|Who Issues?||Optional/Required?||Unique Features||Key Requirements|
|Licenses awarded by government licensing boards – federal, state, local||Required by law in civilian workforce||Requirements may vary by state|| May Include:
Who Issues? Governmental licensing boards—federal, state, or local—grant licenses to individuals to practice a specific occupation. State, federal, or local laws or regulations define the standards that individuals must meet to become licensed.
Optional or Required? Licenses are typically required (mandatory) by law to practice certain occupations in the civilian workforce even though they may not be required to practice in the military. Not all occupations are licensed. Typically public safety and consumer protection are the primary reasons that a civilian occupation might be licensed.
Unique Features Requirements for state licenses may vary by state. Not all states license the same occupations and for those that do, requirements can differ substantially. If you hold a license in one state but plan to relocate to another state, you need to find out if that state requires a license for your occupation and if it recognizes your license.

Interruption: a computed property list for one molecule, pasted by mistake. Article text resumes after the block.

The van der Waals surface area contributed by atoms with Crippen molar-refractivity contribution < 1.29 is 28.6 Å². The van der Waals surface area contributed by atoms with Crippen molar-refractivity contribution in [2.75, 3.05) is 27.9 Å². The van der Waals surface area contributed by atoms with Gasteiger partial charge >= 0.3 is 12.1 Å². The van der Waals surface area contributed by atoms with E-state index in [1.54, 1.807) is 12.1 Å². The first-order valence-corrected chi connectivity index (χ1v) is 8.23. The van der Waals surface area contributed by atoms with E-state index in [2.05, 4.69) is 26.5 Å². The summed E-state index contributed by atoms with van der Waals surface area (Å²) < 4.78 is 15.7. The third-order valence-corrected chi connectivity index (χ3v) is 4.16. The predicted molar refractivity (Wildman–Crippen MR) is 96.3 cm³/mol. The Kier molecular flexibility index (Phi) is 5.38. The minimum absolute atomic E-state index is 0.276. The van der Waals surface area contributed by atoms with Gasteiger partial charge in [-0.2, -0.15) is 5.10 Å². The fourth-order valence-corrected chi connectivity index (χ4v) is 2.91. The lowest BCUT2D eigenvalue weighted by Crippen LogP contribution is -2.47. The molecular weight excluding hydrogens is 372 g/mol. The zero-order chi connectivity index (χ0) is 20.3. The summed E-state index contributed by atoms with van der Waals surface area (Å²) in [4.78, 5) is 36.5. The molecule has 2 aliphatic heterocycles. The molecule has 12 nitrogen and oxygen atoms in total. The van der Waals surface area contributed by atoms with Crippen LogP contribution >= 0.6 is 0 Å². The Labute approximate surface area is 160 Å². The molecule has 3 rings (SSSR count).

Some states will give consideration to individuals licensed in another state. For example the licensing board may:
- Recognize licenses granted by other states as equivalent, called "reciprocity."
- Issue a license based on the individual having met similar requirements out-of-state, called "endorsement" or "license by credentials."
- Credit equivalent out-of-state training, education, and examinations.
Even if a state recognizes another’s license, you may still need to take an exam or pay a fee. Check with the state licensing board to find out more about the specific requirements.
You can obtain state licensing board contact information from the "Licensed Occupations" section of the US Department of Labor’s America’s Career Information Network.
What is funded through COOL? COOL funds only federal licenses for enlisted personnel that have been determined to be related to the Marine Corps Military Occupational Specialty (MOS) or collateral duty/out of billet MOS. For example, COOL will fund the Federal Aviation Administration’s Airframe and Powerplant for several aviation MOSs.
How to get more information on COOL The COOL Summary Page provides information on federal and state licenses. If a federal license applies to your MOS or collateral duty/out of billet MOS, that information will be shown under the section “National Certifications and/or Federal Licenses.” If a state license applies, that information will be shown in the section of the summary page called “State Licensure.”